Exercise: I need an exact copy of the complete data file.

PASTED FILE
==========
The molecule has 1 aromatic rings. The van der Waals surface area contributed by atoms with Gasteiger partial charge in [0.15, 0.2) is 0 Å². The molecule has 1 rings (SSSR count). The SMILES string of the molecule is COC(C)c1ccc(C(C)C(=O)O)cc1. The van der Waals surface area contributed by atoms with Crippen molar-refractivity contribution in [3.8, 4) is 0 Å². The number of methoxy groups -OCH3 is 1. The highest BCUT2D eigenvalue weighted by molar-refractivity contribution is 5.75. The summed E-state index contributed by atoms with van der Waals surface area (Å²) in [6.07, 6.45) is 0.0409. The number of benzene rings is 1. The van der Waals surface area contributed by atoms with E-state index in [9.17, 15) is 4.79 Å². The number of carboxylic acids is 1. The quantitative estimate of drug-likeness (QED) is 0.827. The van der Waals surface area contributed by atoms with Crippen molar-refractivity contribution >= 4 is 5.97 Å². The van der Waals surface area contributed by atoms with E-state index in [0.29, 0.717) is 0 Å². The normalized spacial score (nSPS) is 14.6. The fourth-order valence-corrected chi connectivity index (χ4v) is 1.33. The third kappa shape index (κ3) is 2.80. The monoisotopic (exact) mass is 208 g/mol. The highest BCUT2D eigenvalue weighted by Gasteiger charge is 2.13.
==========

The molecule has 1 aromatic rings. The van der Waals surface area contributed by atoms with Gasteiger partial charge in [0.15, 0.2) is 0 Å². The molecule has 1 rings (SSSR count). The SMILES string of the molecule is COC(C)c1ccc(C(C)C(=O)O)cc1. The van der Waals surface area contributed by atoms with Crippen molar-refractivity contribution in [3.8, 4) is 0 Å². The number of methoxy groups -OCH3 is 1. The highest BCUT2D eigenvalue weighted by molar-refractivity contribution is 5.75. The summed E-state index contributed by atoms with van der Waals surface area (Å²) in [6.07, 6.45) is 0.0409. The number of benzene rings is 1. The van der Waals surface area contributed by atoms with E-state index in [9.17, 15) is 4.79 Å². The number of carboxylic acids is 1. The quantitative estimate of drug-likeness (QED) is 0.827. The van der Waals surface area contributed by atoms with Crippen molar-refractivity contribution >= 4 is 5.97 Å². The van der Waals surface area contributed by atoms with E-state index in [0.29, 0.717) is 0 Å². The normalized spacial score (nSPS) is 14.6. The fourth-order valence-corrected chi connectivity index (χ4v) is 1.33. The third kappa shape index (κ3) is 2.80. The monoisotopic (exact) mass is 208 g/mol. The highest BCUT2D eigenvalue weighted by Gasteiger charge is 2.13.